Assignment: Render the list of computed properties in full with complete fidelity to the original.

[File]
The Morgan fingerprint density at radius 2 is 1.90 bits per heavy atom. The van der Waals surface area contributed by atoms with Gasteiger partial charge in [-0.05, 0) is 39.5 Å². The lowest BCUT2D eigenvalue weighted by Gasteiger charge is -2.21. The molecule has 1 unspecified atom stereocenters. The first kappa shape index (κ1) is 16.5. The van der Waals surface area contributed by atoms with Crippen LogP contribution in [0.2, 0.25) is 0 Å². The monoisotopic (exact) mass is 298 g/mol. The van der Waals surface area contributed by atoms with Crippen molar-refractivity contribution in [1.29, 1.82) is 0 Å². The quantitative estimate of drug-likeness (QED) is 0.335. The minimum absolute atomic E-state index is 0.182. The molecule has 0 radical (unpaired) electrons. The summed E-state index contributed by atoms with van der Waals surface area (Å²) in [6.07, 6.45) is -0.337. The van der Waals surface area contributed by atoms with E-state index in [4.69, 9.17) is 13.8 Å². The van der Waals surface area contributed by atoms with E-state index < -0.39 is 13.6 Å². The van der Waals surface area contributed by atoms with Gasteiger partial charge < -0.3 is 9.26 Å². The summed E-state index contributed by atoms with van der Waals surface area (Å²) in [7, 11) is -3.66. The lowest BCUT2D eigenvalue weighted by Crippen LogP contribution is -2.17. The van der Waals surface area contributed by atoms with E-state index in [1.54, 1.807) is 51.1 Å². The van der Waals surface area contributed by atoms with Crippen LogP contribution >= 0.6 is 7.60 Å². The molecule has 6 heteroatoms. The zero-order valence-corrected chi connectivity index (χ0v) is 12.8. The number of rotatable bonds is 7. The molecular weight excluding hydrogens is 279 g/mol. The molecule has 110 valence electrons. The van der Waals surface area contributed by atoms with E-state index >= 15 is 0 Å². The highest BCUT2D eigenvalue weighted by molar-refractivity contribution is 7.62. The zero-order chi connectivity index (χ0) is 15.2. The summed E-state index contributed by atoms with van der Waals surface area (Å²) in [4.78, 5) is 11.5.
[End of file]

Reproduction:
The Morgan fingerprint density at radius 2 is 1.90 bits per heavy atom. The van der Waals surface area contributed by atoms with Gasteiger partial charge in [-0.05, 0) is 39.5 Å². The lowest BCUT2D eigenvalue weighted by Gasteiger charge is -2.21. The molecule has 1 unspecified atom stereocenters. The first kappa shape index (κ1) is 16.5. The van der Waals surface area contributed by atoms with Crippen LogP contribution in [0.2, 0.25) is 0 Å². The monoisotopic (exact) mass is 298 g/mol. The van der Waals surface area contributed by atoms with Crippen molar-refractivity contribution in [1.29, 1.82) is 0 Å². The quantitative estimate of drug-likeness (QED) is 0.335. The minimum absolute atomic E-state index is 0.182. The molecule has 0 radical (unpaired) electrons. The summed E-state index contributed by atoms with van der Waals surface area (Å²) in [6.07, 6.45) is -0.337. The van der Waals surface area contributed by atoms with E-state index in [4.69, 9.17) is 13.8 Å². The van der Waals surface area contributed by atoms with E-state index < -0.39 is 13.6 Å². The van der Waals surface area contributed by atoms with Gasteiger partial charge < -0.3 is 9.26 Å². The summed E-state index contributed by atoms with van der Waals surface area (Å²) in [7, 11) is -3.66. The lowest BCUT2D eigenvalue weighted by Crippen LogP contribution is -2.17. The van der Waals surface area contributed by atoms with E-state index in [1.54, 1.807) is 51.1 Å². The van der Waals surface area contributed by atoms with Crippen LogP contribution >= 0.6 is 7.60 Å². The molecule has 6 heteroatoms. The zero-order valence-corrected chi connectivity index (χ0v) is 12.8. The number of rotatable bonds is 7. The molecular weight excluding hydrogens is 279 g/mol. The molecule has 110 valence electrons. The van der Waals surface area contributed by atoms with E-state index >= 15 is 0 Å². The highest BCUT2D eigenvalue weighted by molar-refractivity contribution is 7.62. The zero-order chi connectivity index (χ0) is 15.2. The summed E-state index contributed by atoms with van der Waals surface area (Å²) in [4.78, 5) is 11.5.